Since the International Cricket Council's controversial revenue-sharing restructure in 2014, which essentially shared revenue back towards the three wealthiest members (India, England and Australia), international cricket competition has actually gone backwards on a global scale.
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On 4 April 2011 the ICC Executive Board talked glowingly about the World Cup that had concluded in Mumbai two days earlier. Among their remarks:
"This ICC Cricket World Cup has been very successful and memorable....
"...the event was the most successful in history.
"The tournament reinforced the attraction of 50 over cricket and showed the enthusiasm and excitement generated by nation v nation cricket.
Kenya's upset of the West Indies. Ireland's giant-killing of Pakistan. Moments in the sun for Canada, Bermuda, the Netherlands and others. Sri Lanka's rise from minnows to champions. Even Afghanistan's near-miss at joining the club. All these things could be consigned to the trashcan of history with the ICC approving a recommendation to downsize the Cricket World Cup.
"John Howard for President". It makes about as much sense as "Joh For PM" and now looks just as doomed. The supposedly-innocuous bid to parachute Howard into the vice-presidency of the International Cricket Council from July this year, and by virtue of succession, its presidency from July 2012, appears dead in the water.
The International Cricket Council is one of those organisations which will never truly satisify its public with the way it runs the game. No number of ex-politicians fed through the presidential revolving door will change that, but not all of the criticism is warranted. However, the ICC's approach to player discipline seems to win very few friends indeed.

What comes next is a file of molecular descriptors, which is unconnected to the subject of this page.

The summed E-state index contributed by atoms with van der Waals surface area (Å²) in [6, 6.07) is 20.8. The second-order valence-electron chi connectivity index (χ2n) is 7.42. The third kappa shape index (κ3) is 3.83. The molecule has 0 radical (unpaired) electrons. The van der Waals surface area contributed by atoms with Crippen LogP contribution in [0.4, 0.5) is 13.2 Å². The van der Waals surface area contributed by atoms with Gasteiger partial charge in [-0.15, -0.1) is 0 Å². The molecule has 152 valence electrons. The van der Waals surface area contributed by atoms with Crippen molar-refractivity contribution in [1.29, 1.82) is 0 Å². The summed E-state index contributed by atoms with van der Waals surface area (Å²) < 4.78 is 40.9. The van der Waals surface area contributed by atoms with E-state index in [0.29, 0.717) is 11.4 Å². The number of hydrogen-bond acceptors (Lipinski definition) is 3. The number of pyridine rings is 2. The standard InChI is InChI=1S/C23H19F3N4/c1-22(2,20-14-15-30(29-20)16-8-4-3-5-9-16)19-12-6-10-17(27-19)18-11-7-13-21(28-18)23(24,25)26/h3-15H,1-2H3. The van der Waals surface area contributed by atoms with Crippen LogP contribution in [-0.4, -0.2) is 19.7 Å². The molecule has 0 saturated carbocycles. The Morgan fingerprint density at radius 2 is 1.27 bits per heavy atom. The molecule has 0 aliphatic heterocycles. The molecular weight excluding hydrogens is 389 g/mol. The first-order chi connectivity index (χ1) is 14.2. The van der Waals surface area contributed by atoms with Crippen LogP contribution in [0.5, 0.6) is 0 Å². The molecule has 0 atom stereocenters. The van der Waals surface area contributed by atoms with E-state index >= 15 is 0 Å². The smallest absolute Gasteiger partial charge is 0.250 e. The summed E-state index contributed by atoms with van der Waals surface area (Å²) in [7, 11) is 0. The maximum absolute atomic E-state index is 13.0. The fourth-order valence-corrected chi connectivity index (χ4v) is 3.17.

"Howard's future in retirement? I've come up with three options:
(a) A ceremonial role (eg: patron, no.1 ticket holder, mascot) with one or more of the Australian Rugby Union, Cricket Australia or the Australian Olympic team...."
- Rick Eyre, 1.12.07
We're hours away from the opening of the 2009 Not-So-IPL. Australia has, shock horror, won an ODI against South Africa, and will choof off to the Home Of World Cricket which will host its first official one-day international next Wednesday.
It's a warm welcome to Bulgaria, Estonia and Turkey. One of the more sensible outcomes from this week's ICC meetings in The Home Of Cricket, Dubai, was the expansion of the governing body's membership by three, to now encompass a total of 104 countries.
This represents cricket's biggest incursion into eastern Europe to date. Estonia is the first state of the former Soviet Union to attain ICC membership, while neighbours Bulgaria and Turkey join Croatia and Greece as south-eastern Europe's representatives in the cricketing community.